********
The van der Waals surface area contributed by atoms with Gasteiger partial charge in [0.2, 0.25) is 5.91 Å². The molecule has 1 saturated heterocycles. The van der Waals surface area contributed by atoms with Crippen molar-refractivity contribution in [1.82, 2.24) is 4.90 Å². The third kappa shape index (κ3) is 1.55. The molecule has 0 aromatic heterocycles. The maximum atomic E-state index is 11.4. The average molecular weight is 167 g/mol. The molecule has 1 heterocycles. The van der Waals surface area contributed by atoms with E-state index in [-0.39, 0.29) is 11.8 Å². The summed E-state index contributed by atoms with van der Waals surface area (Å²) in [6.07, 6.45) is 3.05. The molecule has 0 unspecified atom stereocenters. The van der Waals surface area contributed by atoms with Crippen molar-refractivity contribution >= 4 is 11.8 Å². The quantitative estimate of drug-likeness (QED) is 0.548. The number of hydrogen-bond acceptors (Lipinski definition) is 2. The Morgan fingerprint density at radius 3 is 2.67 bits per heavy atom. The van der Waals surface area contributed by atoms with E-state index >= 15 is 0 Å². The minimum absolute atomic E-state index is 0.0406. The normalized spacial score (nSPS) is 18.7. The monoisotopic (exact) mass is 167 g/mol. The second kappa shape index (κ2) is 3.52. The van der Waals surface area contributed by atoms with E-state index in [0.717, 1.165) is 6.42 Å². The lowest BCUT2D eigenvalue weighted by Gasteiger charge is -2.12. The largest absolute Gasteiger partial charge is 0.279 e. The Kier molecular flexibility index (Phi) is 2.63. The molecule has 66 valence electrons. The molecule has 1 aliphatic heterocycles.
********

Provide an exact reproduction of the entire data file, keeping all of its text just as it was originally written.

The van der Waals surface area contributed by atoms with Gasteiger partial charge in [0.2, 0.25) is 5.91 Å². The molecule has 1 saturated heterocycles. The van der Waals surface area contributed by atoms with Crippen molar-refractivity contribution in [1.82, 2.24) is 4.90 Å². The third kappa shape index (κ3) is 1.55. The molecule has 0 aromatic heterocycles. The maximum atomic E-state index is 11.4. The average molecular weight is 167 g/mol. The molecule has 1 heterocycles. The van der Waals surface area contributed by atoms with E-state index in [-0.39, 0.29) is 11.8 Å². The summed E-state index contributed by atoms with van der Waals surface area (Å²) in [6.07, 6.45) is 3.05. The molecule has 0 unspecified atom stereocenters. The van der Waals surface area contributed by atoms with Crippen molar-refractivity contribution >= 4 is 11.8 Å². The quantitative estimate of drug-likeness (QED) is 0.548. The number of hydrogen-bond acceptors (Lipinski definition) is 2. The Morgan fingerprint density at radius 3 is 2.67 bits per heavy atom. The van der Waals surface area contributed by atoms with E-state index >= 15 is 0 Å². The minimum absolute atomic E-state index is 0.0406. The normalized spacial score (nSPS) is 18.7. The monoisotopic (exact) mass is 167 g/mol. The second kappa shape index (κ2) is 3.52. The van der Waals surface area contributed by atoms with E-state index in [0.717, 1.165) is 6.42 Å². The lowest BCUT2D eigenvalue weighted by Gasteiger charge is -2.12. The largest absolute Gasteiger partial charge is 0.279 e. The Kier molecular flexibility index (Phi) is 2.63. The molecule has 66 valence electrons. The molecule has 1 aliphatic heterocycles.